As a second data point, the  Collector Car Market Review Online Tool confirms the seller’s ask falls below this guide’s #4 “Fair” (Daily Driver) estimate of $10,450.  With #1 Concours quality examples only worth approximately thirty large, we would try to negotiate hard with the seller on what is an undrivable but complete restoration project.

Developed in only two weeks, Morris Garages (“MG”) the TC’s drivetrain, a modified hypoid-geared rear axle, the MG Y-type chassis, a familiar T-type style body, and the independent suspension on front axle using coil springs from the MG Y-type saloon to launch the MG TD specifically aimed at the American market. In addition to rack and pinion steering, the TD featured smaller 15-inch disc type road wheels, a left-hand drive option and standard equipment bumpers and over-riders. The car was also five inches wider with a track of 50 inches. At the time, it was seen by enthusiasts as a disappointment designed to appease American tastes.  For the driver the “all-weather protection” was good by the standards of the time.  While there was still no fuel gauge, the 14.5 gallon tank provided a range about 300 miles and a green light on the facia flashed a “warning” when the fuel level was down to its last three gallons.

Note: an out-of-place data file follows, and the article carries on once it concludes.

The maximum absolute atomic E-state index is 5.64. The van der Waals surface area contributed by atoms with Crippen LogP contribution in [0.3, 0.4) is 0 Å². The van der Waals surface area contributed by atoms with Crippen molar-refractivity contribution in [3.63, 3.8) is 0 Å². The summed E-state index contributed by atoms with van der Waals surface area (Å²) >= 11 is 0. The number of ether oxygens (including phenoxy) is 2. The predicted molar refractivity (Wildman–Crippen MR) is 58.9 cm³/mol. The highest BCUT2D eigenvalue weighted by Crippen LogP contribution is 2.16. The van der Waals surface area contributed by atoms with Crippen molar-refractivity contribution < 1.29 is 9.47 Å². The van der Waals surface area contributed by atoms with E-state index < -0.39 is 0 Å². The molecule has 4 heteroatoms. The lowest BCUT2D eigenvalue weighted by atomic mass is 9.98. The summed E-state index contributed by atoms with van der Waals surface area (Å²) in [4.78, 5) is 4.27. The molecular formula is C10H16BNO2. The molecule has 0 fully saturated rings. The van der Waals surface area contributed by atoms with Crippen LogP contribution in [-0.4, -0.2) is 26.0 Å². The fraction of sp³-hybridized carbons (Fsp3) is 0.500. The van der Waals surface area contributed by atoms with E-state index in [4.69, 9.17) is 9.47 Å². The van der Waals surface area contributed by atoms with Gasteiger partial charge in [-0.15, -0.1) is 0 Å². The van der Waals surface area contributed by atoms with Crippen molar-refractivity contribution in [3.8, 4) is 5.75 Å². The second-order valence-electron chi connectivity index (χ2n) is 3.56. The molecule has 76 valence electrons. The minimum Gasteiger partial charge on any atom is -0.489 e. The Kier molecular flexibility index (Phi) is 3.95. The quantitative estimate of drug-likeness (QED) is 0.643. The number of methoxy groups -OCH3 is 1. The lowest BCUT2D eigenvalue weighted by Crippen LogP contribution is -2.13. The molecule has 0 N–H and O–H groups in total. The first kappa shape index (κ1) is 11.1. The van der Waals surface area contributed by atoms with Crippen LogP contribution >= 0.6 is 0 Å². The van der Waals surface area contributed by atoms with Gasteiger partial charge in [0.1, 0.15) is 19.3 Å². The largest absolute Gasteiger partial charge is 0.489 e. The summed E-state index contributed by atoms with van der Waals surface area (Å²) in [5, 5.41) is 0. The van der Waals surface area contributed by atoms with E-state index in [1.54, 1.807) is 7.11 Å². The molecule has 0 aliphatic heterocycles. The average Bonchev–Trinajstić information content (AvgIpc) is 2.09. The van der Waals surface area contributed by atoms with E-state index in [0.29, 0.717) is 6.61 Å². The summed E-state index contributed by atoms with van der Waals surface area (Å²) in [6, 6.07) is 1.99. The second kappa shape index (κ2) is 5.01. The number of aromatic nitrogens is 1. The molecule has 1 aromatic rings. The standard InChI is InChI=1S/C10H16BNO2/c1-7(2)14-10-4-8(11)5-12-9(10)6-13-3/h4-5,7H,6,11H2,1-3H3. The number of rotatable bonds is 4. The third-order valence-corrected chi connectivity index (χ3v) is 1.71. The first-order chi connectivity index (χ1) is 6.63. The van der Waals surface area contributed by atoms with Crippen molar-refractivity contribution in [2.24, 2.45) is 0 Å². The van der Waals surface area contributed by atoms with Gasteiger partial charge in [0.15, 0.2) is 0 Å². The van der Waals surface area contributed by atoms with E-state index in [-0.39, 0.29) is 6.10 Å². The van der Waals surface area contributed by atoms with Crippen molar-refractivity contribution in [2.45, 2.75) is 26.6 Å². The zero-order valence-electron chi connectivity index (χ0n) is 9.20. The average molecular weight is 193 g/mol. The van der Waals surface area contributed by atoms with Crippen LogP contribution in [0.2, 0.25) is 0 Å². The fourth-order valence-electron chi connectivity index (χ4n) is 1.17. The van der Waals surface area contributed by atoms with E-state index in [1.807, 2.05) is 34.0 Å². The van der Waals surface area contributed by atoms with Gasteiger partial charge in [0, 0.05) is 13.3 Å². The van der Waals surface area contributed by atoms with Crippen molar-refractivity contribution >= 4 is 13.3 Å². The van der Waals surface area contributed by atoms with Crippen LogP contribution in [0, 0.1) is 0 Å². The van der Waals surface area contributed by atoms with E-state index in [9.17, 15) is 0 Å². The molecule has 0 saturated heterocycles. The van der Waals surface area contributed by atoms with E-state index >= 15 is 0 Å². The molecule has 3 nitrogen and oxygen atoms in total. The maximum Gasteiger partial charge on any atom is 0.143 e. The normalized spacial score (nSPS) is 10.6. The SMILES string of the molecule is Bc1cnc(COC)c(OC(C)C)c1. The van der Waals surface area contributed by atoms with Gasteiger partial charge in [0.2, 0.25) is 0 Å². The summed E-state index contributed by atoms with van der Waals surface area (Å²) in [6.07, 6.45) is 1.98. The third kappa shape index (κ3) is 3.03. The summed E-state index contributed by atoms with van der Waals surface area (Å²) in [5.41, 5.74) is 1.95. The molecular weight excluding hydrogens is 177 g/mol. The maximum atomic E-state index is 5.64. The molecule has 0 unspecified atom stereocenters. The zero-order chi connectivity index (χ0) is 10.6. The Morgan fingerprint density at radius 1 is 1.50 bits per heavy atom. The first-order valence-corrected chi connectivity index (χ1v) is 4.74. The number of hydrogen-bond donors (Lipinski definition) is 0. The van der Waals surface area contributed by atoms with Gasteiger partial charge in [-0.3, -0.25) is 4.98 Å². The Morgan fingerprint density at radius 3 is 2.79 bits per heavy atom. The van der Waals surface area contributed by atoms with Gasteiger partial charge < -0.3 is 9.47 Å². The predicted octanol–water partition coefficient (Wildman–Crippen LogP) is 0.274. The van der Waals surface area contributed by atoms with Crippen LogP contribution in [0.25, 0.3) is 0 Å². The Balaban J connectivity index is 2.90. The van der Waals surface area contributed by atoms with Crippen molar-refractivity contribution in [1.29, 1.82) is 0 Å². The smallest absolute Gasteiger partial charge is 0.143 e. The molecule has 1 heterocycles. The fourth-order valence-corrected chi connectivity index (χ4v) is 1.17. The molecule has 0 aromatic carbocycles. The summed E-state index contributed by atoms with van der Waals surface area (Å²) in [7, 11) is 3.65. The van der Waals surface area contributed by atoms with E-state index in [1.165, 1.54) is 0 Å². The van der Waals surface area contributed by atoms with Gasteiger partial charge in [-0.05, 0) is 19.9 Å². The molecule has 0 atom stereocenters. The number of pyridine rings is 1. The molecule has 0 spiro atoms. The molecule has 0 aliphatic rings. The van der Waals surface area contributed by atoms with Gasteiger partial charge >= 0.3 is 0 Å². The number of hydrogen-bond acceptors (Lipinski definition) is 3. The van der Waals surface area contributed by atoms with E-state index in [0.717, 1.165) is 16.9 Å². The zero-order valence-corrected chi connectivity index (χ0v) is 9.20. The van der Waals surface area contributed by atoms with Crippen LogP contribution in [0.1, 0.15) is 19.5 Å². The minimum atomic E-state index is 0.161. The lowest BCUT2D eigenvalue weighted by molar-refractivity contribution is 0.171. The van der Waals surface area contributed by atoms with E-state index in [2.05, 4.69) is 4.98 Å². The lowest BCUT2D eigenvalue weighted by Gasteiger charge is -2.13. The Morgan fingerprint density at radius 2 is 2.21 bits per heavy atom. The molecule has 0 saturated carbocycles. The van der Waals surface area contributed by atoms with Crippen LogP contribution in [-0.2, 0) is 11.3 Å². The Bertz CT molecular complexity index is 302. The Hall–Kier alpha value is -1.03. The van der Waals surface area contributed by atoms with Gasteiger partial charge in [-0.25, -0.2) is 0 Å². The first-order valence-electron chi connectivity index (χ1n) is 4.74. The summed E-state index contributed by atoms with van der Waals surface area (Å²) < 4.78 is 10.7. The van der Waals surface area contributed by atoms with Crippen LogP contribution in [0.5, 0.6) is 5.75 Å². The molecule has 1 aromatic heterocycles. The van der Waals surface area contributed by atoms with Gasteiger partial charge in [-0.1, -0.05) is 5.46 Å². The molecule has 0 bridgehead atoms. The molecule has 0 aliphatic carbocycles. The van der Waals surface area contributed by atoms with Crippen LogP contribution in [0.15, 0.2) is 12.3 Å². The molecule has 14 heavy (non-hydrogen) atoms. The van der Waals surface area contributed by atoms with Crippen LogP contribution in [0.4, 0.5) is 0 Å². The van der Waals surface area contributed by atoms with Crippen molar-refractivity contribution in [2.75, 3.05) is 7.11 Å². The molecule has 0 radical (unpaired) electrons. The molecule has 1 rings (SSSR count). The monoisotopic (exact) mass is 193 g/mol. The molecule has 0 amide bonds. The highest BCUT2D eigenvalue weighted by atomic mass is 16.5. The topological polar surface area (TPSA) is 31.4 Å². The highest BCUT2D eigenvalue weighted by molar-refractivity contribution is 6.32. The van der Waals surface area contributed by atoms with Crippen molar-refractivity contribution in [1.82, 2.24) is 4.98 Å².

MG produced nearly 30,000 TDs when the series ended in 1953, with all but 1,656 exported and 23,488 of them making it to the US.  The main complaint American owners had with the MG TD sold in the US was the British 12-volt electrical system, which was hard to service when most US cars still used six volts. Also, they had minor complaints over the lack of water temperature and fuel gauges.

The This Week With Cars YouTube Channel features this interesting video providing insights on the modifications you can do to an MG TD to make it more reliable for modern day use: